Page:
"We tell people with [PD] that their diagnosis isn't a death sentence. And this certainly supports that in spades," he said. "They have a long haul ahead of them, but one thing they can be confident about is that this isn't something that will dramatically shorten their life."

Dr Beck agreed with Dr Savica that getting a diagnosis such as this can be devastating and leads to a lot of questions about the future.

"Clearly we're talking about averages of a population here, but I think this is some of the best evidence we have to date that suggest that, again, this isn't going to lead to an early demise. For Parkinson's, it'll be a marathon not a sprint, and hopefully that will provide some reassurance."

The study was supported by a grant from the National Institute on Aging and by the Mayo Foundation for Medical Education and Research. Dr Savica has disclosed no relevant financial relationships. Disclosures for the coauthors are in the paper. Dr Beck noted no disclosures relevant to this study but reported that Dr Savica is working on a different study (on prevalence of PD) that is funded by the Parkinson's Disease Foundation.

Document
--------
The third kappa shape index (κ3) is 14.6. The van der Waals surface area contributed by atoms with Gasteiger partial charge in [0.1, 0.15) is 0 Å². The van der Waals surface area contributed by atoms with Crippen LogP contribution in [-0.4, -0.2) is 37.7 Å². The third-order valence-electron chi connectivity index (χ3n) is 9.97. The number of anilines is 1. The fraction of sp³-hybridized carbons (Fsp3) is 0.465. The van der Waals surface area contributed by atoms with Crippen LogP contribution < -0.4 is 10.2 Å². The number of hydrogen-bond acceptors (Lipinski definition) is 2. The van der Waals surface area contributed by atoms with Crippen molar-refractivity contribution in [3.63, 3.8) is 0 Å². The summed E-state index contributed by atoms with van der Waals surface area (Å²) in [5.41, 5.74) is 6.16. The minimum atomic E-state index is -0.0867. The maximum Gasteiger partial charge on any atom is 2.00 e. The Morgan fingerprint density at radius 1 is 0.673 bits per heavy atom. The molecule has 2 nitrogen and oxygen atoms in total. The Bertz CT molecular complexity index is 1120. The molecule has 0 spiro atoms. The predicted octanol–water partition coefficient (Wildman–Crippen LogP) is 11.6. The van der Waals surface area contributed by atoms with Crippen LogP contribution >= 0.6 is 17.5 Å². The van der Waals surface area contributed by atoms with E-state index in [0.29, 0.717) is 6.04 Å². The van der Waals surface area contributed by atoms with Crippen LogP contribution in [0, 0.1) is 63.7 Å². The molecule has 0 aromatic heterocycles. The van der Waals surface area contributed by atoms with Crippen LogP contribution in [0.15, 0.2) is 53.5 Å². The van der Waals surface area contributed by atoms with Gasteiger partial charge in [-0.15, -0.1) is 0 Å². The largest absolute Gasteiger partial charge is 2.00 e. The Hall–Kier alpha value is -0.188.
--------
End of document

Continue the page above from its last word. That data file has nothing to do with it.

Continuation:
JAMA Neurol. Published online May 15, 2017. Full article

Follow Deborah Brauser on Twitter: @MedscapeDeb. For more Medscape Neurology news, join us on Facebook and Twitter.


Comments on Medscape are moderated and should be professional in tone and on topic. You must declare any conflicts of interest related to your comments and responses. Please see our Commenting Guide for further information. We reserve the right to remove posts at our sole discretion.
Post as: